Abstract: The paper analyses the contribution of 'golden papers' - seminal works whose ideas remain as fresh and relevant today as when they were first published decades ago - and which continue to dominate academic discourse among successive generations of scholars. The authors analyse why two works written within an industrial development context: The simple economics of basic scientific research, by Richard Nelson (1959) and Kenneth Arrows Economic Welfare and the Allocation of Resources for Invention (1962), are so relevant in today’s knowledge-driven economic paradigm. Focusing on the papers’ application to current global policy debates on information/knowledge and intellectual property, they argue that while the context has changed the essential nature of innovation - driven by widespread access to the ability to replicate and improve - remains the same. Hence a focus on endogenous innovation policy is as relevant today as it was 50 years ago.
    Keywords: knowledge economy, science and technology, innovation, intellectual property rights, institutional change
    JEL: O31 O34 O32 O17
    Date: 2006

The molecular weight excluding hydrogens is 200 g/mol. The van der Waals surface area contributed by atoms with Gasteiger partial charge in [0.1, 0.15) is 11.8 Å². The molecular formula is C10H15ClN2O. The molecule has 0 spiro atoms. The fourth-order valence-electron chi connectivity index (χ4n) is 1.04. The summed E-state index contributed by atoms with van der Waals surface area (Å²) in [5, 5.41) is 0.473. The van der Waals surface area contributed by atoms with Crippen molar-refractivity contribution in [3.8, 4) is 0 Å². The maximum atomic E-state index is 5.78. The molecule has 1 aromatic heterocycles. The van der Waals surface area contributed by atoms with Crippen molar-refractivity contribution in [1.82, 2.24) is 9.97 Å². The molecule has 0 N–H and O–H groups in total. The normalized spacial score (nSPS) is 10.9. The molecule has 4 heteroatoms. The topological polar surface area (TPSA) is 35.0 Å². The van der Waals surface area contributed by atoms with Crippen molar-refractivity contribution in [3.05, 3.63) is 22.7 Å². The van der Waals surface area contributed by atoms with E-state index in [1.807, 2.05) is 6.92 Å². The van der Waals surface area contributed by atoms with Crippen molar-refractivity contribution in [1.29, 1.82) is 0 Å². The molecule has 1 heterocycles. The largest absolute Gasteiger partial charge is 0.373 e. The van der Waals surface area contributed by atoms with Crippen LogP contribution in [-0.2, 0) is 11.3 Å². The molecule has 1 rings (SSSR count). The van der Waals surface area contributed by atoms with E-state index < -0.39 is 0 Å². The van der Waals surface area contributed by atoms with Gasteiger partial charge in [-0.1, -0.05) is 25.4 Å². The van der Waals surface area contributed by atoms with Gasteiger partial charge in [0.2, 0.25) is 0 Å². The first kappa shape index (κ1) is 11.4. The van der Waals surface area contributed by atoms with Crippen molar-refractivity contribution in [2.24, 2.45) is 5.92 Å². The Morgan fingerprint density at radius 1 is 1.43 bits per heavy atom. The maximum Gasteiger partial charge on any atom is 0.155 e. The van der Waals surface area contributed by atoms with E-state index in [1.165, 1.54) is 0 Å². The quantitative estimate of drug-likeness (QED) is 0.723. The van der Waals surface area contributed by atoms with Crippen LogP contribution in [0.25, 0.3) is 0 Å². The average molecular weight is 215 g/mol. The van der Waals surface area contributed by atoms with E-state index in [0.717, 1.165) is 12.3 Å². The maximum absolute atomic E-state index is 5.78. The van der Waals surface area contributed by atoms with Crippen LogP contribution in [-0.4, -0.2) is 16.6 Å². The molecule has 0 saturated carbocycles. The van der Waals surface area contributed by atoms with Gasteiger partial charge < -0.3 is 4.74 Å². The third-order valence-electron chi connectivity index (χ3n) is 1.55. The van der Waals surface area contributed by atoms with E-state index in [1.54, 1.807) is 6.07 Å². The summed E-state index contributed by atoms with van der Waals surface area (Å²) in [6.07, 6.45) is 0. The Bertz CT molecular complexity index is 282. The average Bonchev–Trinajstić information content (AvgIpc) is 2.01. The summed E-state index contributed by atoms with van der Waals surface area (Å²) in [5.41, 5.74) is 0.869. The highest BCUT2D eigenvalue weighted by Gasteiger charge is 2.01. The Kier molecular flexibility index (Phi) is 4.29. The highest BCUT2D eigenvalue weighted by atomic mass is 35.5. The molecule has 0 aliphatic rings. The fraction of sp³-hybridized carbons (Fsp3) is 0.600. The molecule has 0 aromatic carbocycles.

3. By: Patrick Gaulé (Chaire en Economie et Management de l'Innovation, Ecole Polytechnique Fédérale de Lausanne)
    Abstract: We analyze the extent to which patent pools (agreements where patent holders agree to license their intellectual property as a package) could be used as an institution to facilitate technology transactions in biotechnology. Patent pools have been used with success in the consumer electronics and other sectors but they are untested in biotechnology despite their transaction cost reducing potential. We suggest two explanations for the fact that patent pools have not been used in this industry. The first is that the current antitrust requirements are difficult to meet in biotechnology. The second is the availability of simpler alternatives that will often be more profitable to patent holders: aggregation of rights by one party and cross-licensing.
    Keywords: patent pools, licensing, intellectual property management, biotechnology
    JEL: O32 O34 K11 K21
    Date: 2006–04
  4. By: Hall, Bronwyn (UNU-MERIT); Mairesse, Jacques (UNU-MERIT)
    Abstract: This introduction to a special issue of EINT surveys a collection of ten papers that study various aspects of innovation and knowledge management and their impact on performance at the firm level for a number of countries. These studies have been conducted using data drawn from innovation surveys combined with data from a number of other sources. The issue illustrates the value of these surveys in improving our understanding of innovation in firms and raises a number of questions for future work in this area.
    Keywords: innovation, knowledge management, knowledge economy, firm performance
    JEL: O32 O33 D8 L25
    Date: 2006